All About You
Is being a vet the right career for you? We got *all* the deets
Dreaming of a job where you can interact with furry friends all day long? The veterinary field is one that has its highs and lows...and Girls' Life is here to disect it all. We interviewed a current vet student, a practicing vet, and a retired veterinarian to get the scoop on vet school, daily protocol, and *everything* in between.
The road to becoming a vet
If you're like LSU vet student Hannah Barrilleaux, you've been wanting a career in veterinary medicine since you met your very first animal.
Hannah says the application process for vet school begins *long* before the actual written application starts. "It is enocuraged that applicants have a wide variety of animal/veterinary experiences to put on their application." Hannah attained a lot of this experience when she was young by working on her family's cattle farm, competively showing cattle, and helping her mom (also a vet) in her clinics.
As she got into her undergraduate studies, Hannah "worked two part-time jobs to gain experience—as a technician at a veterinary clinic and as a student worker for the LSU Livestock Show Office on campus."
To actually apply to vet school after your undergraduate education, you have to write several essays, submit teacher recommendations, and attend an interview. The minimum GPA accepted by most schools is a 3.0, but most competitive applicants have a 4.0 or higher. Hannah believes her "experiences helped to bolster [her] application, as [her] undergraduate GPA was only slightly above average."
"I would not necessarily say the application process is difficult, but it does require a significant amount of time and dedication."
Once accepted into vet school, Hannah said the workload doubled the amount she took in undergrad. "There really isn't a way to sugercoat it—vet school is hard. The classes are just that much more difficult." Nevertheless, if you're passionate about the field and dedicated to your studies, she thinks there's a pretty strong chance this is the career for you.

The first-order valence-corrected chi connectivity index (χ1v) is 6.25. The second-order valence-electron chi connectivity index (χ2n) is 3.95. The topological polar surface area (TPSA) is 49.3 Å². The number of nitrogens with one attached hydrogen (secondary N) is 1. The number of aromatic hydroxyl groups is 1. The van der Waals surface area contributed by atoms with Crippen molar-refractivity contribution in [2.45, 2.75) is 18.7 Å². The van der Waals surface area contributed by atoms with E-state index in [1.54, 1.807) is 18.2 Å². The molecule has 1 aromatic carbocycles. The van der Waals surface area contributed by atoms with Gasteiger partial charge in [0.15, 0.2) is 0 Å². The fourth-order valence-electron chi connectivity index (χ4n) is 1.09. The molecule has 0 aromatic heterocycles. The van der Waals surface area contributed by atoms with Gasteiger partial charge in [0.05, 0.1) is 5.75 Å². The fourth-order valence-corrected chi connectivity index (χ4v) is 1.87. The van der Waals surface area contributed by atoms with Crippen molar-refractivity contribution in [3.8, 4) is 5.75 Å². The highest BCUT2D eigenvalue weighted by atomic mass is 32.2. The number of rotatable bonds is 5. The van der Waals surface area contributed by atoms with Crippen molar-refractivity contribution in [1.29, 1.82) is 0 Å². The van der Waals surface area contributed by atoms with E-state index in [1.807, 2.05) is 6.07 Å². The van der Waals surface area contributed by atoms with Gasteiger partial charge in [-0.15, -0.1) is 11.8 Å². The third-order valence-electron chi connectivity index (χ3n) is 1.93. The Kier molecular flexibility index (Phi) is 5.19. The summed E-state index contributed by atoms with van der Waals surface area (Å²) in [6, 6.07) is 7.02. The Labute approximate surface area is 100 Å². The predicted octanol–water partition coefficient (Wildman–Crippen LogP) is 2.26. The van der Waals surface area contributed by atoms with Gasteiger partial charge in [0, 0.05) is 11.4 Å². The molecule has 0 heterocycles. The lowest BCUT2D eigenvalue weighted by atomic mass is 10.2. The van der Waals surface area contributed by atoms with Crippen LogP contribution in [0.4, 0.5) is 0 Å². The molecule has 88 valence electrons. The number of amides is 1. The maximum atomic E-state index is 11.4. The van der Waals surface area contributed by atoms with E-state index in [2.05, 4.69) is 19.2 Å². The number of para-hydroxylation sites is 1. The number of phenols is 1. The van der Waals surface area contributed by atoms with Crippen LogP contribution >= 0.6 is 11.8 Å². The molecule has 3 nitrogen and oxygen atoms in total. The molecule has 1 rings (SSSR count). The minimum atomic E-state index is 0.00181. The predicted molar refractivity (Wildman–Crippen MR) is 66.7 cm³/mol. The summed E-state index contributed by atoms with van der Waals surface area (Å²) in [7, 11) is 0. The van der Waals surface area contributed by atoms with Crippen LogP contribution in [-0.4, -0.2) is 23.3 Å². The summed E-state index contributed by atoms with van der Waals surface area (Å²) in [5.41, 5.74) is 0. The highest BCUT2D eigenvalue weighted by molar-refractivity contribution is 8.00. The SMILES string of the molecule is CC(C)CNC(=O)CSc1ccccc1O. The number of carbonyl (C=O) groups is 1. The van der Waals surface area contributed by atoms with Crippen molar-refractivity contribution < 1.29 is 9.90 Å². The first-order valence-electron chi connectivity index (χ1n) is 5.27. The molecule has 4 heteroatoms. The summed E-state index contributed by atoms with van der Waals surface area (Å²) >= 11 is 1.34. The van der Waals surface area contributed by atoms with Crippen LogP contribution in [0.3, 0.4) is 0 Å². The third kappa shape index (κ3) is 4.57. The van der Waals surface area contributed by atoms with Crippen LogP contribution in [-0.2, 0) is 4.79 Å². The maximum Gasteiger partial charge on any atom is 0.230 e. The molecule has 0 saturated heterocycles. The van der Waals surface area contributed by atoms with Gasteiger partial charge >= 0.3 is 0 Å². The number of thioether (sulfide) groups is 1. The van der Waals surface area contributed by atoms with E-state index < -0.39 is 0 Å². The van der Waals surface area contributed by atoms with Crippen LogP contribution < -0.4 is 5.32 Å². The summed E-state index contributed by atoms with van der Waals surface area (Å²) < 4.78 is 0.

Dr. Amanda Maciasz, an associate veterinarian based out of Baton Rouge, LA, has worked in the field for twenty years. She explains that "a typical day for most veterinarians consists of seeing appointments for routine, preventative care for several hours in the morning and afternoon, with a break midday to do some surgical procedures."
"Most days can get very busy trying to accomplish our scheduled appointments and procedures while also making time for the emergencies and sick patients," says Dr. Maciasz about the somewhat chaotic schedule of the typical associate vet.
Just like a career in the medical field, lots of gratification comes from the art of healing—in this case, the healing of animals. Dr. Maciasz says her favorite part of being a veterinarian is "helping people's pets that are such a huge part of the family. It is a very gratifying job and usually well-respected."
Colleen Jones, a veterinarian from Canon, NC, worked in the field for eleven years before retiring from practice due to a change in her health. What she misses most about the vet scene was of course the animals, along with the relationships she formed with their owners. "The animals, especially the cats and dogs, were always fascinating, frequently adorable, and always grateful to be helped and feel better. Once I had a client who brought her pet in because she was getting divorced and just wanted to see me. There was nothing going on with it."
...and the lows
With every profession comes its pros and cons. Jones and Dr. Maciasz both agree that monetary restraints on a family can be extremely difficult to deal with. "[It's hard] not being able to help all the animals due to the realities of finanacial limitations of owners and myself. There is no such thing as free care," Jones says, "either the vet or the owners has to pay for it."
In addition, many forget about the heart-wrenching situations veterinarians have to experience. For example, "Putting the animals to sleep and witnessing the deep pain and grief experienced by their human companions...witnessing maltreatment and abuse" were very hard things for Jones to observe during her time in the field.
Fool-proof advice for the apsiring vet
If the veterinary field is starting to sound like something you could be really interested in, our three interviewees compiled their best advice for girls in your shoes.
Hannah firmly believes in getting experience in whatever you can. "Whether it be volunteering at a zoo or animal shelter, finding a part-time job assisting a veterinarian, or even working a student job at a vet school, the only way to truly know if veterinary medicine is for you is to get your foot in the door and see how much you enjoy it." She also adds that you should "study hard, work hard, and never give up on your dreams."
Similarly, Dr. Maciasz emphasizes the importance "to first work in the profession so that you know exactly what to expect and better understand what the profession fully entails."
Jones agrees that varied experience and animal exposure will not only help determine your career choice, but will also "make you a well-rounded vet school applicant."
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